SABINE: Well it dealt with the question: in which way do composers, or people working in an artistic way with sound, have an relationship to the sounds of environment, and what comes out of this relationship; what artistic statements come out of this personal or special that relationship artists, composers, or radio makers have to sound, and what do they do out of this special relationship. And so we had some people there who spoke about their relationship to sound and their artistic work. There was one [workshop] with Hildegard Westerkamp. Another one was the radio maker René Farabet from France.

SOUNDWEB: What did you find out about this relationship? For example, Hildegard Westerkamp uses recorded sounds from the natural environment. I heard a piece she created (Cricket Voices ) using the sounds of insects and cactuses in the desert. She recorded these, then used the sounds in the studio to create a composition. But she does it in a way that allows you to recognize the original sound sources.

SABINE: What I think the general approach of Hildegard Westerkamp is, is to treat sound, on one side, as a sign and to allow the sign to direct her step by step, and [evolving] slowly, slowly, and slowly, until she finally gets back to the sign character of sound so it always keeps some narrative touch in her composition. And so it is close to what radio art could be. Not only abstract sounds, but also a kind of discovery of narrative structures besides the conventional narration we have in literature as well as acoustic art.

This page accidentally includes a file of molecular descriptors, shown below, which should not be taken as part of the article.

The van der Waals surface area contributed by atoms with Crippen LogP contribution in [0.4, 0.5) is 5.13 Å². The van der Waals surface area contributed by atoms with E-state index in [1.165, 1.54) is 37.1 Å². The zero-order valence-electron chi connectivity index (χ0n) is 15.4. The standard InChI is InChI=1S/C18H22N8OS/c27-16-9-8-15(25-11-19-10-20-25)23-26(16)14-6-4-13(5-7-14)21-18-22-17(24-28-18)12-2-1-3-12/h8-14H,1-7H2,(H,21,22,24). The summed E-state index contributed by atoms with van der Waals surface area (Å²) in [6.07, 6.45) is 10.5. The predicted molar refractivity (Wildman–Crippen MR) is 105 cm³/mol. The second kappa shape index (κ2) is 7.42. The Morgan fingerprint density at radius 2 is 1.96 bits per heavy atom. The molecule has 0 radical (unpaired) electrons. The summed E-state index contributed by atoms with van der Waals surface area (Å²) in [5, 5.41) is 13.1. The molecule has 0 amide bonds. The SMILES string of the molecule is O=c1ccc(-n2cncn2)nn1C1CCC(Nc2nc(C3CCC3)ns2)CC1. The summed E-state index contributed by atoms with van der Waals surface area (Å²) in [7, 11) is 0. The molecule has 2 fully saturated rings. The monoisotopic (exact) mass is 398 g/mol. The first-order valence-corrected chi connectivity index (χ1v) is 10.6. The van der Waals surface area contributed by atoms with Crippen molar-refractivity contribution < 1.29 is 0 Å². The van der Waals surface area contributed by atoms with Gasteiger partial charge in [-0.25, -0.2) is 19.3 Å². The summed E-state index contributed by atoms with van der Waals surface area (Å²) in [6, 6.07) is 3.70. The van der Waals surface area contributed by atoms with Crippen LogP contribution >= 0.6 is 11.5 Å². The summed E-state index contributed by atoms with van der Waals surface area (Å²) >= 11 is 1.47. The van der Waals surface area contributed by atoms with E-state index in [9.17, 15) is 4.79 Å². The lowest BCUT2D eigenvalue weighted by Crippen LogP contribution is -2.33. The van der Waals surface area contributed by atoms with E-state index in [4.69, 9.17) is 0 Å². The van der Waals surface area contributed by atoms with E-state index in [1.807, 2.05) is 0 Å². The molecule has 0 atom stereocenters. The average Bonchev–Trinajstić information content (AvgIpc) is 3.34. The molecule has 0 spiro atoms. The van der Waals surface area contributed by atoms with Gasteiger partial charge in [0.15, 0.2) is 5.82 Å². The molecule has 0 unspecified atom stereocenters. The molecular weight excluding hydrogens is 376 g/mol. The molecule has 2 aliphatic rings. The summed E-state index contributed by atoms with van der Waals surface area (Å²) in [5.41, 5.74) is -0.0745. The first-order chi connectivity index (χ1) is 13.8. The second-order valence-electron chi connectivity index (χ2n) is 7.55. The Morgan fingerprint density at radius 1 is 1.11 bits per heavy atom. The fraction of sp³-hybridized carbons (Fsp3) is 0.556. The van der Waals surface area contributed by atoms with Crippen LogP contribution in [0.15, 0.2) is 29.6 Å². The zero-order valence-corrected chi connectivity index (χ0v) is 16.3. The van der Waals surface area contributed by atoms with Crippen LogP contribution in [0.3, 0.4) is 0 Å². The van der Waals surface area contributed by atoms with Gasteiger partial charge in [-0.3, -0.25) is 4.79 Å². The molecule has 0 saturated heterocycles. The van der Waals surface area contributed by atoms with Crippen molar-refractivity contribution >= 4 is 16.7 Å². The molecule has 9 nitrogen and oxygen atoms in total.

SOUNDWEB: I think that leads me to another question. How to you define radio art or audio art? These are terms that are not widely known in the United States, especially with radio. . . . Do you have a way of defining what radio art is that makes it different from music composition, or avant-garde music, or sound art?

SABINE: Oh yes. I think radio art is media art -- an acoustic media art. That's radio art to me. It's an acoustic art form which enhances its aesthetic substance and artistic intention by using the processes of media reproduction, and the process of media reproduction consists, on the technical level, by reflecting the use of microphone, tape, loudspeaker, transmitter and receiver. And so this is I think the basic thing for radio art; that you use these things and you find this use of things reflected in the special art work which you have produced.